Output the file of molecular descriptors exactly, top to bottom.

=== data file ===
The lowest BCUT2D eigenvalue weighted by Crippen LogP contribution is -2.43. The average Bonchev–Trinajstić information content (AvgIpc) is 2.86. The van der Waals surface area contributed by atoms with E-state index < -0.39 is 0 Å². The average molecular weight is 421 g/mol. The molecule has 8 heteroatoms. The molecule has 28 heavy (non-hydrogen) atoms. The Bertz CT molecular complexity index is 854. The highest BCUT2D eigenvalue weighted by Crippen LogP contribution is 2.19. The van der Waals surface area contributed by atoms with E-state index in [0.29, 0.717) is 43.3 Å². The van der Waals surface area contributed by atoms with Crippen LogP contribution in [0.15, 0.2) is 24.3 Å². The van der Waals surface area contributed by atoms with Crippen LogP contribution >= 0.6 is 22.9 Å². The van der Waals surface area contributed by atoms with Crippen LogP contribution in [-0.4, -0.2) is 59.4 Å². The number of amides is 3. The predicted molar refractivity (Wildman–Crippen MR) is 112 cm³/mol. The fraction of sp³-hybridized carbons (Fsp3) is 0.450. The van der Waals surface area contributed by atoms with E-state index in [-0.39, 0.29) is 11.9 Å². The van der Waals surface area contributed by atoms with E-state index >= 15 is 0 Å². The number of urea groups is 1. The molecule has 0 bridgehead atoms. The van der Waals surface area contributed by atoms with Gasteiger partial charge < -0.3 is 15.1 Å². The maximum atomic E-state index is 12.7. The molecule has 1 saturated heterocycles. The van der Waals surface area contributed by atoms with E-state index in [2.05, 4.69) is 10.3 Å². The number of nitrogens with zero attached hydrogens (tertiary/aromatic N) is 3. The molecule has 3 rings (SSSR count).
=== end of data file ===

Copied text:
The lowest BCUT2D eigenvalue weighted by Crippen LogP contribution is -2.43. The average Bonchev–Trinajstić information content (AvgIpc) is 2.86. The van der Waals surface area contributed by atoms with E-state index < -0.39 is 0 Å². The average molecular weight is 421 g/mol. The molecule has 8 heteroatoms. The molecule has 28 heavy (non-hydrogen) atoms. The Bertz CT molecular complexity index is 854. The highest BCUT2D eigenvalue weighted by Crippen LogP contribution is 2.19. The van der Waals surface area contributed by atoms with E-state index in [0.29, 0.717) is 43.3 Å². The van der Waals surface area contributed by atoms with Crippen LogP contribution in [0.15, 0.2) is 24.3 Å². The van der Waals surface area contributed by atoms with Crippen LogP contribution >= 0.6 is 22.9 Å². The van der Waals surface area contributed by atoms with Crippen LogP contribution in [-0.4, -0.2) is 59.4 Å². The number of amides is 3. The predicted molar refractivity (Wildman–Crippen MR) is 112 cm³/mol. The fraction of sp³-hybridized carbons (Fsp3) is 0.450. The van der Waals surface area contributed by atoms with E-state index in [-0.39, 0.29) is 11.9 Å². The van der Waals surface area contributed by atoms with E-state index >= 15 is 0 Å². The number of urea groups is 1. The molecule has 0 bridgehead atoms. The van der Waals surface area contributed by atoms with Gasteiger partial charge < -0.3 is 15.1 Å². The maximum atomic E-state index is 12.7. The molecule has 1 saturated heterocycles. The van der Waals surface area contributed by atoms with E-state index in [2.05, 4.69) is 10.3 Å². The number of nitrogens with zero attached hydrogens (tertiary/aromatic N) is 3. The molecule has 3 rings (SSSR count).